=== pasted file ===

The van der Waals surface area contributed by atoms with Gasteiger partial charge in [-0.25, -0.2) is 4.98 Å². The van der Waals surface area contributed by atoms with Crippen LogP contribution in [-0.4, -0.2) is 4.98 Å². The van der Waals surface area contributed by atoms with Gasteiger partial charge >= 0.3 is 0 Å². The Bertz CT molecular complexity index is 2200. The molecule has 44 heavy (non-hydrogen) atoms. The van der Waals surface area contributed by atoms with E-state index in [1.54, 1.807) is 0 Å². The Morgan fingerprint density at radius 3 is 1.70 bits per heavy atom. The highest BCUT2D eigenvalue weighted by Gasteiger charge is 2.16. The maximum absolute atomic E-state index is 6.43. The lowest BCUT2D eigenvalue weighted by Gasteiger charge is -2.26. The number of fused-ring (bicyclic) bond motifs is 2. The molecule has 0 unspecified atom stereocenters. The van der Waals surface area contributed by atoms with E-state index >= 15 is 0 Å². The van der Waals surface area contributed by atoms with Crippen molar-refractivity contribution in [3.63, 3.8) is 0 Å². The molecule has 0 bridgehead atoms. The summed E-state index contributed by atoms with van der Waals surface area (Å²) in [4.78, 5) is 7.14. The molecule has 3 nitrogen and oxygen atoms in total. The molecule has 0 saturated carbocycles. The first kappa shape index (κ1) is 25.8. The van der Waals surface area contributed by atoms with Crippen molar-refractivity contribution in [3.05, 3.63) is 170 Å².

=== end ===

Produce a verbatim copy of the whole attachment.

The van der Waals surface area contributed by atoms with Gasteiger partial charge in [-0.25, -0.2) is 4.98 Å². The van der Waals surface area contributed by atoms with Crippen LogP contribution in [-0.4, -0.2) is 4.98 Å². The van der Waals surface area contributed by atoms with Gasteiger partial charge >= 0.3 is 0 Å². The Bertz CT molecular complexity index is 2200. The molecule has 44 heavy (non-hydrogen) atoms. The van der Waals surface area contributed by atoms with E-state index in [1.54, 1.807) is 0 Å². The Morgan fingerprint density at radius 3 is 1.70 bits per heavy atom. The highest BCUT2D eigenvalue weighted by Gasteiger charge is 2.16. The maximum absolute atomic E-state index is 6.43. The lowest BCUT2D eigenvalue weighted by Gasteiger charge is -2.26. The number of fused-ring (bicyclic) bond motifs is 2. The molecule has 0 unspecified atom stereocenters. The van der Waals surface area contributed by atoms with E-state index >= 15 is 0 Å². The van der Waals surface area contributed by atoms with Crippen molar-refractivity contribution in [3.63, 3.8) is 0 Å². The molecule has 0 bridgehead atoms. The summed E-state index contributed by atoms with van der Waals surface area (Å²) in [4.78, 5) is 7.14. The molecule has 3 nitrogen and oxygen atoms in total. The molecule has 0 saturated carbocycles. The first kappa shape index (κ1) is 25.8. The van der Waals surface area contributed by atoms with Crippen molar-refractivity contribution in [3.05, 3.63) is 170 Å².